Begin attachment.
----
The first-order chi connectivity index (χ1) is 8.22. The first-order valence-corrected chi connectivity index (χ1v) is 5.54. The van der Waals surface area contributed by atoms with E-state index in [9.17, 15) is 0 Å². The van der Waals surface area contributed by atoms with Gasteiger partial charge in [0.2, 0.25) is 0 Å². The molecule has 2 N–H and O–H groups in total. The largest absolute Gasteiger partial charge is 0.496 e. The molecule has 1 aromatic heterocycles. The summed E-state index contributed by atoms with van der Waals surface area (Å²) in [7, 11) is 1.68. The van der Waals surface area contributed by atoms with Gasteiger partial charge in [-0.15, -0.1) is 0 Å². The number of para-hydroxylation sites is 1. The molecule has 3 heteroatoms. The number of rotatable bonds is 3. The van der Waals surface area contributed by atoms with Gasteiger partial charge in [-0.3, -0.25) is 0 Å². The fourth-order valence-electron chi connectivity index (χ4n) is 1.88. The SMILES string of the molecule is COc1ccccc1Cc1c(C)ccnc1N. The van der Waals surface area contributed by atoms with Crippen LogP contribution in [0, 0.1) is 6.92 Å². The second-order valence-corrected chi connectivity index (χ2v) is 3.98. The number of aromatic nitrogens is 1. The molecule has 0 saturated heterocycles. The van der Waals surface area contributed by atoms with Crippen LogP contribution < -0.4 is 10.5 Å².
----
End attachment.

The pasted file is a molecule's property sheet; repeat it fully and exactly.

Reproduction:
The first-order chi connectivity index (χ1) is 8.22. The first-order valence-corrected chi connectivity index (χ1v) is 5.54. The van der Waals surface area contributed by atoms with E-state index in [9.17, 15) is 0 Å². The van der Waals surface area contributed by atoms with Gasteiger partial charge in [0.2, 0.25) is 0 Å². The molecule has 2 N–H and O–H groups in total. The largest absolute Gasteiger partial charge is 0.496 e. The molecule has 1 aromatic heterocycles. The summed E-state index contributed by atoms with van der Waals surface area (Å²) in [7, 11) is 1.68. The van der Waals surface area contributed by atoms with Gasteiger partial charge in [-0.15, -0.1) is 0 Å². The number of para-hydroxylation sites is 1. The molecule has 3 heteroatoms. The number of rotatable bonds is 3. The van der Waals surface area contributed by atoms with Gasteiger partial charge in [-0.3, -0.25) is 0 Å². The fourth-order valence-electron chi connectivity index (χ4n) is 1.88. The SMILES string of the molecule is COc1ccccc1Cc1c(C)ccnc1N. The van der Waals surface area contributed by atoms with Crippen LogP contribution in [0, 0.1) is 6.92 Å². The second-order valence-corrected chi connectivity index (χ2v) is 3.98. The number of aromatic nitrogens is 1. The molecule has 0 saturated heterocycles. The van der Waals surface area contributed by atoms with Crippen LogP contribution < -0.4 is 10.5 Å².